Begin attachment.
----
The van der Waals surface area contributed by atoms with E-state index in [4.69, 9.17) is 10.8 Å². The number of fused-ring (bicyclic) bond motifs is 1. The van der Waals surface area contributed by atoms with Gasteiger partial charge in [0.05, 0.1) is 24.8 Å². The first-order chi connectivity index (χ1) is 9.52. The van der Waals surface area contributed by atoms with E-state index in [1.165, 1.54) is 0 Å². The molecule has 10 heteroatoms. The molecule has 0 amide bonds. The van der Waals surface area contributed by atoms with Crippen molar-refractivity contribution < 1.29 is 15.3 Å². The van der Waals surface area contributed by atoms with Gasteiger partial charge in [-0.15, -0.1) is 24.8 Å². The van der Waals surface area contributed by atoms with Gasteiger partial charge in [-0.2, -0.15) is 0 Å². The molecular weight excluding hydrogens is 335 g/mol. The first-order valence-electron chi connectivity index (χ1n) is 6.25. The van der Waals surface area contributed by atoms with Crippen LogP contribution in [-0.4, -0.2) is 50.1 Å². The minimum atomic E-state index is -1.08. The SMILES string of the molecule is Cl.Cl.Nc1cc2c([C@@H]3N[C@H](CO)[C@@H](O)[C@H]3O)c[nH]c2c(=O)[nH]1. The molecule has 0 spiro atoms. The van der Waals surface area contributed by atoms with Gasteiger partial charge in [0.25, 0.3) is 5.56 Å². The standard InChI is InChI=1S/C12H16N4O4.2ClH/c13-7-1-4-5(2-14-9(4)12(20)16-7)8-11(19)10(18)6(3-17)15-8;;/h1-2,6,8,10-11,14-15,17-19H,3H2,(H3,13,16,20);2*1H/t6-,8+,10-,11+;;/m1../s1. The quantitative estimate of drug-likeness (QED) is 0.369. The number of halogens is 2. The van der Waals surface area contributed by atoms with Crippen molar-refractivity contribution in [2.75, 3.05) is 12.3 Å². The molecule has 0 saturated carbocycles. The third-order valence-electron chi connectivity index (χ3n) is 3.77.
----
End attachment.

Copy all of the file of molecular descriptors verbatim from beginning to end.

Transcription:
The van der Waals surface area contributed by atoms with E-state index in [4.69, 9.17) is 10.8 Å². The number of fused-ring (bicyclic) bond motifs is 1. The van der Waals surface area contributed by atoms with Gasteiger partial charge in [0.05, 0.1) is 24.8 Å². The first-order chi connectivity index (χ1) is 9.52. The van der Waals surface area contributed by atoms with E-state index in [1.165, 1.54) is 0 Å². The molecule has 10 heteroatoms. The molecule has 0 amide bonds. The van der Waals surface area contributed by atoms with Crippen molar-refractivity contribution < 1.29 is 15.3 Å². The van der Waals surface area contributed by atoms with Gasteiger partial charge in [-0.15, -0.1) is 24.8 Å². The van der Waals surface area contributed by atoms with Gasteiger partial charge in [-0.2, -0.15) is 0 Å². The molecular weight excluding hydrogens is 335 g/mol. The first-order valence-electron chi connectivity index (χ1n) is 6.25. The van der Waals surface area contributed by atoms with Crippen LogP contribution in [-0.4, -0.2) is 50.1 Å². The minimum atomic E-state index is -1.08. The SMILES string of the molecule is Cl.Cl.Nc1cc2c([C@@H]3N[C@H](CO)[C@@H](O)[C@H]3O)c[nH]c2c(=O)[nH]1. The molecule has 0 spiro atoms. The van der Waals surface area contributed by atoms with Gasteiger partial charge in [0.25, 0.3) is 5.56 Å². The standard InChI is InChI=1S/C12H16N4O4.2ClH/c13-7-1-4-5(2-14-9(4)12(20)16-7)8-11(19)10(18)6(3-17)15-8;;/h1-2,6,8,10-11,14-15,17-19H,3H2,(H3,13,16,20);2*1H/t6-,8+,10-,11+;;/m1../s1. The quantitative estimate of drug-likeness (QED) is 0.369. The number of halogens is 2. The van der Waals surface area contributed by atoms with Crippen molar-refractivity contribution in [2.75, 3.05) is 12.3 Å². The molecule has 0 saturated carbocycles. The third-order valence-electron chi connectivity index (χ3n) is 3.77.